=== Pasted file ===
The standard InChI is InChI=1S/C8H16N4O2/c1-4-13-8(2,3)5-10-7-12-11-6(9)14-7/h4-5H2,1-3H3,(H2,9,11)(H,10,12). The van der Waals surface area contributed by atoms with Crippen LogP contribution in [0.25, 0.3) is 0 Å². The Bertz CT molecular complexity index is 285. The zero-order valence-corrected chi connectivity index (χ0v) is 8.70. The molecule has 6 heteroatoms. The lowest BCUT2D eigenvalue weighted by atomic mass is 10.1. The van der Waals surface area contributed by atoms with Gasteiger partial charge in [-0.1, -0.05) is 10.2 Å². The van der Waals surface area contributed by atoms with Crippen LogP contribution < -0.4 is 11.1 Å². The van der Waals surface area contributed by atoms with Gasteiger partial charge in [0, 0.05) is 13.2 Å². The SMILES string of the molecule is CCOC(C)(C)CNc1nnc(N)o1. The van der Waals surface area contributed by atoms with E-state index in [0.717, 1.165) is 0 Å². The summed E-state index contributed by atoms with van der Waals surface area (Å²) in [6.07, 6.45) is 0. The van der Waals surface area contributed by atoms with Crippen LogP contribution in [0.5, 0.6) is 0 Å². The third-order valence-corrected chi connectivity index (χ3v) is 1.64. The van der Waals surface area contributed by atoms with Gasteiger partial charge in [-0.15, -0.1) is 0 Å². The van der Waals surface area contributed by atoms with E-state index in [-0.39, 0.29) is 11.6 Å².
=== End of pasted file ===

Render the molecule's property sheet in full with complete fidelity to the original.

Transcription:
The standard InChI is InChI=1S/C8H16N4O2/c1-4-13-8(2,3)5-10-7-12-11-6(9)14-7/h4-5H2,1-3H3,(H2,9,11)(H,10,12). The van der Waals surface area contributed by atoms with Crippen LogP contribution in [0.25, 0.3) is 0 Å². The Bertz CT molecular complexity index is 285. The zero-order valence-corrected chi connectivity index (χ0v) is 8.70. The molecule has 6 heteroatoms. The lowest BCUT2D eigenvalue weighted by atomic mass is 10.1. The van der Waals surface area contributed by atoms with Gasteiger partial charge in [-0.1, -0.05) is 10.2 Å². The van der Waals surface area contributed by atoms with Crippen LogP contribution < -0.4 is 11.1 Å². The van der Waals surface area contributed by atoms with Gasteiger partial charge in [0, 0.05) is 13.2 Å². The SMILES string of the molecule is CCOC(C)(C)CNc1nnc(N)o1. The van der Waals surface area contributed by atoms with E-state index in [0.717, 1.165) is 0 Å². The summed E-state index contributed by atoms with van der Waals surface area (Å²) in [6.07, 6.45) is 0. The van der Waals surface area contributed by atoms with Crippen LogP contribution in [0.5, 0.6) is 0 Å². The third-order valence-corrected chi connectivity index (χ3v) is 1.64. The van der Waals surface area contributed by atoms with Gasteiger partial charge in [-0.15, -0.1) is 0 Å². The van der Waals surface area contributed by atoms with E-state index in [-0.39, 0.29) is 11.6 Å².